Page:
(July 2, 2008) On June 26, the Supreme Court ruled that the Second Amendment to the U.S. Constitution confers an individual right to possess a firearm for traditionally lawful purposes such as self-defense. It further ruled that District of Columbia laws that banned handguns and required firearms in the home to be disassembled or locked violates this right.
The Second Amendment provides that “[a] well regulated Militia, being necessary to the security of a free State, the right of the people to keep and bear Arms, shall not be infringed.” When a D.C. resident's application to register a handgun he wished to keep at home was denied, he filed suit under the Second Amendment. The suit ultimately reached the Supreme Court.
The Supreme Court found that the operative clause of the Second Amendment, “the right of the people to keep and bear Arms, shall not be infringed,” guarantees an individual right to possess and carry weapons in case of confrontation, and the Amendment's prefatory clause, “[a] well regulated Militia, being necessary to the security of a free State,” does not limit the operative clause.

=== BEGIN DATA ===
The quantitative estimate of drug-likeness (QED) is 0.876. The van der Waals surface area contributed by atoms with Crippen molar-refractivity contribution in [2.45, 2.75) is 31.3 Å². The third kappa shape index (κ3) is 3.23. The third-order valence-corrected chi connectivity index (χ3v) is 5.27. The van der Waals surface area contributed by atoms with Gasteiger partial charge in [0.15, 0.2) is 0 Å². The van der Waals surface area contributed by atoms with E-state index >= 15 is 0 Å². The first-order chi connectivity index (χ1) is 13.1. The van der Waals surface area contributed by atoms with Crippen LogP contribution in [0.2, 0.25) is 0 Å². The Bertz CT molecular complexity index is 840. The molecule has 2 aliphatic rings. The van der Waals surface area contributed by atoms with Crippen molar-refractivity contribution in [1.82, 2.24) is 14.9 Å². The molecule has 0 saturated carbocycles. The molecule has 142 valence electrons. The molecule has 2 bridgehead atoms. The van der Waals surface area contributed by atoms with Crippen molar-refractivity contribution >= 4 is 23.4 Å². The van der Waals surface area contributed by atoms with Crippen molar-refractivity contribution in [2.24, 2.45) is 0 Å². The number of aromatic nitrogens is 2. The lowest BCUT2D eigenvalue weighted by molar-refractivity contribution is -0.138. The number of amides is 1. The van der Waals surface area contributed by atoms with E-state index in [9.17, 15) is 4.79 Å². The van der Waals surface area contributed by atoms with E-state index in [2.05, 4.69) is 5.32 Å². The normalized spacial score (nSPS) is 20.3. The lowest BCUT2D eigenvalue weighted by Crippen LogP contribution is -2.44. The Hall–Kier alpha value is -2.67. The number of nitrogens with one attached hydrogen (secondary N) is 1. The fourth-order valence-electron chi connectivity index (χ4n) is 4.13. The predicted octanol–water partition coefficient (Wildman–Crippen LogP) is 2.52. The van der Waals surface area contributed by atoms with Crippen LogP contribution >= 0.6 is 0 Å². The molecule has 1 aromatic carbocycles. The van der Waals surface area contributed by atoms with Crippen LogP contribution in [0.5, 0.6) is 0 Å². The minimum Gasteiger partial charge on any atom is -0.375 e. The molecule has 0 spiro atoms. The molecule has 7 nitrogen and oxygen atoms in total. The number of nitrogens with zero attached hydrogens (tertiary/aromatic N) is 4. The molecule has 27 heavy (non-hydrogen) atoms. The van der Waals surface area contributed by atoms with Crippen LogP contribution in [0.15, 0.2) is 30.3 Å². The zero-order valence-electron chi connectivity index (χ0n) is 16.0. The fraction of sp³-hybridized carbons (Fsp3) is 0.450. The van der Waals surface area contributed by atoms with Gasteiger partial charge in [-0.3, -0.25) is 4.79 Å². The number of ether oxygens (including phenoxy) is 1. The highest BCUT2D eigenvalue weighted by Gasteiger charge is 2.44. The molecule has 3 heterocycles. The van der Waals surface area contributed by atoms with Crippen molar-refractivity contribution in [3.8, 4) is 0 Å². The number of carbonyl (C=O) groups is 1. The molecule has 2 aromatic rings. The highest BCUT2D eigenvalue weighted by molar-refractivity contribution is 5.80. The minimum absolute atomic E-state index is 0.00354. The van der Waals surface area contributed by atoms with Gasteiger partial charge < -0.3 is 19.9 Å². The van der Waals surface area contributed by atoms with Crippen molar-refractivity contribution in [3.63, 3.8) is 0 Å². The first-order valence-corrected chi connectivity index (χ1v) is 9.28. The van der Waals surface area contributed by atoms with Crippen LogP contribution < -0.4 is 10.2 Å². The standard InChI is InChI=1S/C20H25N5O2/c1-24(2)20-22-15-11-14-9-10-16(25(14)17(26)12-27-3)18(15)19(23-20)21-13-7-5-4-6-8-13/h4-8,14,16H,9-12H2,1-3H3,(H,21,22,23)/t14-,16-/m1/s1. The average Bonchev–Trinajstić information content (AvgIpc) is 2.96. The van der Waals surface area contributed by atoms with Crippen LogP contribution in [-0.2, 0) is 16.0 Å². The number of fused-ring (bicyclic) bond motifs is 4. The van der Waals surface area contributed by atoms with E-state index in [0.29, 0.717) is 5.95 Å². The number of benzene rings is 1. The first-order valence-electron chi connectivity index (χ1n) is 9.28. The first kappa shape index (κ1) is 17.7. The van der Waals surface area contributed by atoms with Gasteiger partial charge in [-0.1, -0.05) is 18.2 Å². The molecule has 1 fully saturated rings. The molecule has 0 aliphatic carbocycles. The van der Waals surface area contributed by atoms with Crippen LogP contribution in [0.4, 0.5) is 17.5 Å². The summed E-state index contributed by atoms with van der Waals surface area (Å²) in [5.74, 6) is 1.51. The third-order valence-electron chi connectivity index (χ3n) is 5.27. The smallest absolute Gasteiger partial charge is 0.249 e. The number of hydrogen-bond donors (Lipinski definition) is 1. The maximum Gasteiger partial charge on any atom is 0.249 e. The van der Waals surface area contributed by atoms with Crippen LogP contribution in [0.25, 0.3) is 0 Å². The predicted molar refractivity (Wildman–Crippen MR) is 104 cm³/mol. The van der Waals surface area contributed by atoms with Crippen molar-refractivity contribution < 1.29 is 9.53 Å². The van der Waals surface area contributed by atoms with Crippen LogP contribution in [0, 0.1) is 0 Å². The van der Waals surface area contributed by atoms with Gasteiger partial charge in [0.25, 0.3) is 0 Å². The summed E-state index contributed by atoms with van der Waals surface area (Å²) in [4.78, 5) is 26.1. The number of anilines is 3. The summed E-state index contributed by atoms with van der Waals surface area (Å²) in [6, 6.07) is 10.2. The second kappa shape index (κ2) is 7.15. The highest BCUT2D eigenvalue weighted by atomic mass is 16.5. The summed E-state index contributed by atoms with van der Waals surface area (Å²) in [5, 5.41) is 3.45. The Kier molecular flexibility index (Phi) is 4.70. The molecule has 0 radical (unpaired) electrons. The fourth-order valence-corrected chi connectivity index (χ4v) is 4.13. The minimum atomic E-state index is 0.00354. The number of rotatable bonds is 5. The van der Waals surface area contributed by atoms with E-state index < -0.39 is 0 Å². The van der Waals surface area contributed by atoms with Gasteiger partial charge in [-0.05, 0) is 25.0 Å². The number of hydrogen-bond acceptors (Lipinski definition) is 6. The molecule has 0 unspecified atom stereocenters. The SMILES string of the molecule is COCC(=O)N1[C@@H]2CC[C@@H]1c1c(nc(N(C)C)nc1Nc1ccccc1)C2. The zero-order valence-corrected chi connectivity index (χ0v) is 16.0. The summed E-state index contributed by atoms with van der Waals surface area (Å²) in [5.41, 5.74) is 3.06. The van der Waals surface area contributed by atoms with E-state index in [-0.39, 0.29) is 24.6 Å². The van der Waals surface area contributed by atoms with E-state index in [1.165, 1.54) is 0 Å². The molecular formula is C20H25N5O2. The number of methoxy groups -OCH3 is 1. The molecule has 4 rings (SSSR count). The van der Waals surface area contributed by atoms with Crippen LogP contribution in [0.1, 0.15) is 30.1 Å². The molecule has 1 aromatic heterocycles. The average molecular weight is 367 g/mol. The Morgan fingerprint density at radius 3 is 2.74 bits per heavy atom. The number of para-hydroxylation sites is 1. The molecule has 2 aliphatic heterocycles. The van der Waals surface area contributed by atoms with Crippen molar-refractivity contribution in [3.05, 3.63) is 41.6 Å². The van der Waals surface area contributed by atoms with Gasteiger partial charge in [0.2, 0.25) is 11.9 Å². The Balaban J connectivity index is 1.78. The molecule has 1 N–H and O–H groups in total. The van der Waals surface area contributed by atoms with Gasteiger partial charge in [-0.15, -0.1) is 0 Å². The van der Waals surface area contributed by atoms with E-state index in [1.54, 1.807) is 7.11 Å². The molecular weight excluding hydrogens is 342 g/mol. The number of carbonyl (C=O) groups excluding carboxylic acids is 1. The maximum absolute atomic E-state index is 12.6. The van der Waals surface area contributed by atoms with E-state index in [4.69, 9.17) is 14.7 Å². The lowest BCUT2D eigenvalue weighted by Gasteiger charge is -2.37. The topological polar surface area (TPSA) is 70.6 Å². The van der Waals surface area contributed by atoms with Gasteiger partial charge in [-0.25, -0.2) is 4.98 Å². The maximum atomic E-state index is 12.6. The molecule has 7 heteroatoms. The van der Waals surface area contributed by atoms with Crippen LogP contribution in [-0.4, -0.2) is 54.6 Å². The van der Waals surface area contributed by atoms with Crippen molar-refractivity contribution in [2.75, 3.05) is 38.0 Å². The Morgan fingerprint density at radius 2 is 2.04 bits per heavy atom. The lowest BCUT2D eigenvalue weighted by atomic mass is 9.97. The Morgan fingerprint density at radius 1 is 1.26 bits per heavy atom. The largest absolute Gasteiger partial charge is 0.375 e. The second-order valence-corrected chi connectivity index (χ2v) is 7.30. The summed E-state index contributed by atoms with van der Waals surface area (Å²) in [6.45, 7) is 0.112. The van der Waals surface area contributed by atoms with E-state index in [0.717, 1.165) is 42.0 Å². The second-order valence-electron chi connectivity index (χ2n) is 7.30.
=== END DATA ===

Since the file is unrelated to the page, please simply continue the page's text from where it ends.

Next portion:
While the Court stated that the right to keep and bear arms is subject to regulation, it found that the D.C. ban on handgun possession violated the right because it prohibited an entire class of arms favored for the lawful purpose of self-defense in the home. It similarly found that the requirement that lawful firearms be disassembled or bound by a trigger lock made it impossible for citizens to effectively use arms for the core lawful purpose of self-defense, and therefore also violated the right. (District of Columbia v. Heller, No. 07-290 (June 26, 2008), available at http://www.supremecourtus.gov/opinions/07pdf/07-290.pdf.)